When it's Time to See a Doctor about Pelvic Pain

While many women experience pelvic pain during their periods or during pregnancy, it’s also not uncommon to have pain during other times of life. Pelvic pain is considered “chronic” when it persists regularly for longer than six months. Sometimes the pain can be mild and easily treated with over-the-counter pain relievers. If your pain is so severe that it becomes difficult, if not impossible, to sleep, work, or even get out of bed and live your life, you should seek professional help.

Pelvic pain can have many causes

“Pelvic pain” is an umbrella term that covers a wide range of conditions. Dr. Hagberg can determine the origin of your condition by taking a detailed medical history and following it with a physical exam. Some possible diagnoses include:

Endometriosis

Endometriosis is the condition where uterine tissue grows outside of your uterus and adheres to the fallopian tubes, bladder, ovaries, or other surrounding tissues. Women with endometriosis commonly experience pain during sex, bleeding in between periods, painful bowel movements or urination, and infertility. This condition can be diagnosed with a pelvic exam, blood and urine tests, and by asking questions about past sexual health.

Ovarian cysts

Ovarian cysts are small sacs filled with fluid that can develop on your ovaries. Often, they can develop with little to no pain or other types of dysfunction, and they sometimes disappear on their own. But particularly large cysts can cause pelvic pain, bloating, and general discomfort in the abdominal area. A pelvic exam by Dr. Hagberg will tell you whether or not they need to be surgically removed.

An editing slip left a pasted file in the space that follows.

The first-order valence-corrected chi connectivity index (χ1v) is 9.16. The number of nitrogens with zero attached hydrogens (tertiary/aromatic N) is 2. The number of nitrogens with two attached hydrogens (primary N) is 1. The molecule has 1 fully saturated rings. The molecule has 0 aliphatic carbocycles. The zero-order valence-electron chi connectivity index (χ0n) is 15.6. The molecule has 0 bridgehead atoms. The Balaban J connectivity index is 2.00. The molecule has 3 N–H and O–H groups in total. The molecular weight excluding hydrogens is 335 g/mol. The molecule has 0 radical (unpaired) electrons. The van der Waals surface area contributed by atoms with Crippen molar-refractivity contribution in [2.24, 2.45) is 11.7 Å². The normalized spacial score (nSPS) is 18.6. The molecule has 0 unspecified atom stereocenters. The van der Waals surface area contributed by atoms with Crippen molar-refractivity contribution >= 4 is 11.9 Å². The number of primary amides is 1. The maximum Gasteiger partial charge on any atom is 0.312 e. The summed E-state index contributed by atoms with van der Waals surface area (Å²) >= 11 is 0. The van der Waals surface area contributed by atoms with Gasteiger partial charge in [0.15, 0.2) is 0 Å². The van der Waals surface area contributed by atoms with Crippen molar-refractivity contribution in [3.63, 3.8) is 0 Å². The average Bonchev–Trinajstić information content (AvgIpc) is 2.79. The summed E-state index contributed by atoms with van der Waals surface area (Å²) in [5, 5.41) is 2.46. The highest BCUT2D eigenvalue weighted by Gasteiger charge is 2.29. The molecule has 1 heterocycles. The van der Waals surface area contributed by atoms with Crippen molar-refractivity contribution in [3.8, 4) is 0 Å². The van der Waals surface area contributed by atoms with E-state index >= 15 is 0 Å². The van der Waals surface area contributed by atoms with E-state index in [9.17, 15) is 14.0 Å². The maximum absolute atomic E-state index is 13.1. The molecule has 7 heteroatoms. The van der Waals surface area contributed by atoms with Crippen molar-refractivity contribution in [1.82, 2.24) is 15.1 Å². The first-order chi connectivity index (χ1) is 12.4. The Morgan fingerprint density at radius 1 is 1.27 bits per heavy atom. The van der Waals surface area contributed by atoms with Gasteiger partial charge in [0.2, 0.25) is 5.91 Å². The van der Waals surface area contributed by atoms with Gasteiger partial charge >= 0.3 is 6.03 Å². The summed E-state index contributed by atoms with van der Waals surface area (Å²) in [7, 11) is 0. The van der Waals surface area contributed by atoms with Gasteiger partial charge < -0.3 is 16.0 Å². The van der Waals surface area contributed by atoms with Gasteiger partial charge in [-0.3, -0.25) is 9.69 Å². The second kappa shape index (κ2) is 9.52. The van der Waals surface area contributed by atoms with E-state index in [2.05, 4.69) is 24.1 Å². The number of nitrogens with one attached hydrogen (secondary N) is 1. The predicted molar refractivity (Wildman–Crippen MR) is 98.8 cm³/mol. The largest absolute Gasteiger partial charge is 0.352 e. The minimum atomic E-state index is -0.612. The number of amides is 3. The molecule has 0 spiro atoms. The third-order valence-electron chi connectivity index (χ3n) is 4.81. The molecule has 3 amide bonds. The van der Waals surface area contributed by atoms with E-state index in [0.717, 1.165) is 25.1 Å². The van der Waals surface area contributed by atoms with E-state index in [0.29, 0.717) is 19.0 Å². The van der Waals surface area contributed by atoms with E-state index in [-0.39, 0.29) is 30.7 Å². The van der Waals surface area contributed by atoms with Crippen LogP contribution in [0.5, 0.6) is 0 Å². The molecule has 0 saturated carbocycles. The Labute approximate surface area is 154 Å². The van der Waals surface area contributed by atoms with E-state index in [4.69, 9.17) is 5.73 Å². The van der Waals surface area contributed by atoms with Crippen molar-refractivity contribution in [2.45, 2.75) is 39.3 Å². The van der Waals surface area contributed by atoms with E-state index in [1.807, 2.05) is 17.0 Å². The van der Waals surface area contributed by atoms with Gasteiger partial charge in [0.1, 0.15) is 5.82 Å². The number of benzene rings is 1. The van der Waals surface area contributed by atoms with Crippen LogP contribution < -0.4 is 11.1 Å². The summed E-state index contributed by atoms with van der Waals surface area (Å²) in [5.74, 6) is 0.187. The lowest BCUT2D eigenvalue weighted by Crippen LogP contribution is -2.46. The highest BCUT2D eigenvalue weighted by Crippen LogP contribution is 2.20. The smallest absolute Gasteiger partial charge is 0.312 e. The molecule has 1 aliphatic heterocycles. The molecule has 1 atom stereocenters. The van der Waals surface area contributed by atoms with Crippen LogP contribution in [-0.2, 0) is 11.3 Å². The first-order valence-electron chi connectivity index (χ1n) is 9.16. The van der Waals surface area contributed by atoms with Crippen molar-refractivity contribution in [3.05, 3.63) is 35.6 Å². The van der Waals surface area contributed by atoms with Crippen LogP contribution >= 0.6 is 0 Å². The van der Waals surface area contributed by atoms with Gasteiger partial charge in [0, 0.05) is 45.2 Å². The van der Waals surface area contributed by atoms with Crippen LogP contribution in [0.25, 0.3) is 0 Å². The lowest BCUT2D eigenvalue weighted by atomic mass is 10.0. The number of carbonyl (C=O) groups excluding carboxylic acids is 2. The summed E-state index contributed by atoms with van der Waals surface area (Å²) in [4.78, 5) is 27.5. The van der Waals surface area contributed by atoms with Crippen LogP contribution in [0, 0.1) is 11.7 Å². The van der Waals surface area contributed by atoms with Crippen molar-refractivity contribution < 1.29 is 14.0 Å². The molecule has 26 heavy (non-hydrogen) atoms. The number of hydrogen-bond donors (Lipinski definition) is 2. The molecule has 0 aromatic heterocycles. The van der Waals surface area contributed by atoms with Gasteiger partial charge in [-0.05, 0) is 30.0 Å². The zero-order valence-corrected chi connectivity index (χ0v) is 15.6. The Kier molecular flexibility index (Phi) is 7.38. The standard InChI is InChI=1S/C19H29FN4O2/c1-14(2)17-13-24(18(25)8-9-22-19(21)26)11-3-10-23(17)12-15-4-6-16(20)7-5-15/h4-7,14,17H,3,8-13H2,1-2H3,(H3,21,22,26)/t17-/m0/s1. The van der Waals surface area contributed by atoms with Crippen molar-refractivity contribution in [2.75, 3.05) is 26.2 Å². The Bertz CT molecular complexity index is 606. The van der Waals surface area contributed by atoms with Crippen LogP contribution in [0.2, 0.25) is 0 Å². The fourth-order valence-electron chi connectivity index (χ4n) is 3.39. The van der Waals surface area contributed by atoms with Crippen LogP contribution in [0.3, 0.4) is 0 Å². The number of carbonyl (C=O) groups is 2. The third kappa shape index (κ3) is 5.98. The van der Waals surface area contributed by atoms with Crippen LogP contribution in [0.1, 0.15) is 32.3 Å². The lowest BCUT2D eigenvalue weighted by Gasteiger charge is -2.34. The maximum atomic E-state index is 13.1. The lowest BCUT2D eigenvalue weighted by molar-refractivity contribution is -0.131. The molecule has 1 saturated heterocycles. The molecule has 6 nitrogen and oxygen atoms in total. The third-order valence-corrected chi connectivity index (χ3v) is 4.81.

Hormone imbalance

The most common cause of a hormone imbalance occurs in women going through menopause, as the body’s estrogen production drops. This can cause vaginal dryness, resulting in discomfort during sex and pelvic pain. A change in lifestyles, such as an altered diet and increased amounts of exercise may be recommended. Hormonal treatments can help regulate your hormones and alleviate your symptoms.

Neuropathic pain

Sometimes neurochemical conditions, such as depression or anxiety, can cause muscular pain or spasms. These conditions can be caused by a loss or traumatic event, and can result in physical aches and pains, along with pain during intercourse from a decreased libido. The right antidepressant, possibly combined with therapy, can help you feel more like your normal self.

Talk to an OB/GYN today 

If you’re concerned that your pelvic pain may be abnormal, you can schedule an appointment with Dr. Hagberg by calling 860-356-2042, or booking online. We look forward to hearing from you.

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